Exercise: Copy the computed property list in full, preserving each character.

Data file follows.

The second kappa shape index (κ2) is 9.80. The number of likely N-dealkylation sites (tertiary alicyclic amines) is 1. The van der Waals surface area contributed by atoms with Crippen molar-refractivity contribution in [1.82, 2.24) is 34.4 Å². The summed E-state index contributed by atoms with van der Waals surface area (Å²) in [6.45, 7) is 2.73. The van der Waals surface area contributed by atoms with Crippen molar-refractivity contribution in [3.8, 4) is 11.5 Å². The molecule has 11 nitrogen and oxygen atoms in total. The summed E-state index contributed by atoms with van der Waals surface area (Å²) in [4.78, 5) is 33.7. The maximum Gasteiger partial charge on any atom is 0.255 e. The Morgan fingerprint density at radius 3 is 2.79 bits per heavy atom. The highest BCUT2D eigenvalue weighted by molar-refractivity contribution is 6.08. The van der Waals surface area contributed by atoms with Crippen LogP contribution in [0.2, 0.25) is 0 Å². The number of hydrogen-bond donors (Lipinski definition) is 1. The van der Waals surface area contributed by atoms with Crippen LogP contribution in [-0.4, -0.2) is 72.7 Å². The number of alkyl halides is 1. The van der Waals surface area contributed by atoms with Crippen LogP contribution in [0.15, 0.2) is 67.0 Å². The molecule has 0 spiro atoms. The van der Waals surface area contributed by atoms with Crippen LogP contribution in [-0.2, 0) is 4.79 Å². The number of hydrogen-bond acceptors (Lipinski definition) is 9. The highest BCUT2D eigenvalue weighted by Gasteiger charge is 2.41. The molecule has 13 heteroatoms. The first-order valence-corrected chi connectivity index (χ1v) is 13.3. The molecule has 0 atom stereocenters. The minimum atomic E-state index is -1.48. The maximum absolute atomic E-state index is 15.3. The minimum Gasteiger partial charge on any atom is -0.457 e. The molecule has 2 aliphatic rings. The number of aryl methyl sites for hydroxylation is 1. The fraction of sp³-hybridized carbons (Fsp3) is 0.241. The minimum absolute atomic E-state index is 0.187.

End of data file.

The second kappa shape index (κ2) is 9.80. The number of likely N-dealkylation sites (tertiary alicyclic amines) is 1. The van der Waals surface area contributed by atoms with Crippen molar-refractivity contribution in [1.82, 2.24) is 34.4 Å². The summed E-state index contributed by atoms with van der Waals surface area (Å²) in [6.45, 7) is 2.73. The van der Waals surface area contributed by atoms with Crippen molar-refractivity contribution in [3.8, 4) is 11.5 Å². The molecule has 11 nitrogen and oxygen atoms in total. The summed E-state index contributed by atoms with van der Waals surface area (Å²) in [4.78, 5) is 33.7. The maximum Gasteiger partial charge on any atom is 0.255 e. The Morgan fingerprint density at radius 3 is 2.79 bits per heavy atom. The highest BCUT2D eigenvalue weighted by molar-refractivity contribution is 6.08. The van der Waals surface area contributed by atoms with Crippen LogP contribution in [0.2, 0.25) is 0 Å². The number of hydrogen-bond donors (Lipinski definition) is 1. The van der Waals surface area contributed by atoms with Crippen LogP contribution in [-0.4, -0.2) is 72.7 Å². The number of alkyl halides is 1. The van der Waals surface area contributed by atoms with Crippen LogP contribution in [0.15, 0.2) is 67.0 Å². The molecule has 0 spiro atoms. The van der Waals surface area contributed by atoms with Crippen LogP contribution in [-0.2, 0) is 4.79 Å². The number of hydrogen-bond acceptors (Lipinski definition) is 9. The highest BCUT2D eigenvalue weighted by Gasteiger charge is 2.41. The molecule has 13 heteroatoms. The first-order valence-corrected chi connectivity index (χ1v) is 13.3. The molecule has 0 atom stereocenters. The minimum atomic E-state index is -1.48. The maximum absolute atomic E-state index is 15.3. The minimum Gasteiger partial charge on any atom is -0.457 e. The molecule has 2 aliphatic rings. The number of aryl methyl sites for hydroxylation is 1. The fraction of sp³-hybridized carbons (Fsp3) is 0.241. The minimum absolute atomic E-state index is 0.187.